Founded in 1873, Massachusetts College of Art and Design is the nation’s first independent public institution of higher education dedicated to the training of artists and designers. MassArt is committed to excellence, accessibility, affordability, and diversity. President David Nelson is beginning his second year of leadership at the Boston institution and shares his thoughts on the first year, what’s in store for the school and his journey to lead one of the most acclaimed art and design colleges in the country.
What has been most surprising, enlightening or challenging in your first year of your presidency?
I’ve been surprised by the number of people in Boston who either don’t know about MassArt, or who don’t understand that it is a premier institution, the first of its kind in the U.S., and that it is a public university. Massachusetts is known around the world for its elite educational institutions, including several educational “firsts” in the U.S. We have the first institution of education on what would become U.S. soil – Harvard. We have the first public high school in the U.S. – Boston Latin. And we have the first art and design college in the U.S. – MassArt. Founded in 1873 as a public institution, MassArt is evidence that the citizens of our state had significant foresight in their desire to fuel both the culture and the economy with a college built on creativity. This is a gem of a Massachusetts history and one that should make the people of the Commonwealth proud.
How do you like/manage/leverage the consortium and relationships with the other LMA presidents?
I appreciate how the institutions in the Longwood Medical Area collaborate to solve problems and improve the experience for those who work, visit, or live in the LMA. For example, MassArt partners with several hospitals in the area to bring student artwork into their treatment facilities to create a healing environment for their patients; these valuable opportunities also allow our students to find new meaning in their work beyond campus. The LMA is comprised of some of the top medical, research, and arts institutions in Boston---and in the world. I look forward to exploring new ways we can bring the arts and sciences together at a deeper level to learn from each other and collaborate in ways that can have global reach, while also making us good neighbors in the LMA.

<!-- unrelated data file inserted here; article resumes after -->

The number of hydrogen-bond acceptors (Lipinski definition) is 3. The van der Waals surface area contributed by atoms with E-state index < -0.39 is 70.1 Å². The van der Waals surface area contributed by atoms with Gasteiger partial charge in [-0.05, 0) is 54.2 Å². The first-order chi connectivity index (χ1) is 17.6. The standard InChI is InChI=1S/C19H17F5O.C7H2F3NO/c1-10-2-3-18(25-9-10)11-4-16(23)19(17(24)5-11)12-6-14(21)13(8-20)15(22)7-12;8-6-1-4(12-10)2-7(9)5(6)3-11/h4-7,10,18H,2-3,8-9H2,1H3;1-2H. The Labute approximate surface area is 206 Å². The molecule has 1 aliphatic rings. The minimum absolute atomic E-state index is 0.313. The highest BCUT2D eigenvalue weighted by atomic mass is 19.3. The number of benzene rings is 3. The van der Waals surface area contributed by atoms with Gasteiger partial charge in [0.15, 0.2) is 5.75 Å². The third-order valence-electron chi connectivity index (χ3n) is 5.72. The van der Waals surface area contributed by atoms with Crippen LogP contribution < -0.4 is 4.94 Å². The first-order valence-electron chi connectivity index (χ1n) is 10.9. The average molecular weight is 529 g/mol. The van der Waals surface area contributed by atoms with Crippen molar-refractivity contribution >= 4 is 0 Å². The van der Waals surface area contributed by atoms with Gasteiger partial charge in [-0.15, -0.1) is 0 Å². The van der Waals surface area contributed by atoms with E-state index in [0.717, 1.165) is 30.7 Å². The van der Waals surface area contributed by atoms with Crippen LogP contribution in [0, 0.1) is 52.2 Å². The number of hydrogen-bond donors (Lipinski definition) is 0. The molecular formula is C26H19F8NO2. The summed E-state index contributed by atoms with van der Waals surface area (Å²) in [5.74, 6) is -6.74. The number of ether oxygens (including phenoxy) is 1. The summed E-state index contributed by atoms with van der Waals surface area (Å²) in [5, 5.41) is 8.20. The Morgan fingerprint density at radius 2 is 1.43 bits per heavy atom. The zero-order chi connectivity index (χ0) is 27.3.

Mass Art's New Design and Media Center
How is Boston and specifically the LMA a different environment for you as a leader?
Boston is a remarkable place to live and work. In sense, the environment in Boston isn’t drastically different from Winston Salem, North Carolina, where I lived previously. Both cities are culturally rich, filled with vibrant educational institutions, and marked by a socially-conscious business community. My previous school, the University of North Carolina School of the Arts, was near the Wake Forest Medical School and its Innovation Quarter, so I’m used to not only being in proximity to a medical area, but am used to having a lot of interaction, both professional and social, with people in the medical community. The difference is scale: the sheer number of students and educators and thought leaders concentrated in the LMA makes the opportunities in Boston for collaboration and innovation unusually invigorating.
If there is one piece of advice you could have given your 25 year old self, what would it be? Personal or professional?
Don’t let anyone, including yourself, place limits on your imagination. Other people had ideas about what I could or should do, and I spent too much of my early adulthood on their ideas while often stifling my own. I have my eyes open for young people who need to hear that they don’t have to settle for other people’s stifling ideas, that it’s okay to unleash their own imaginations.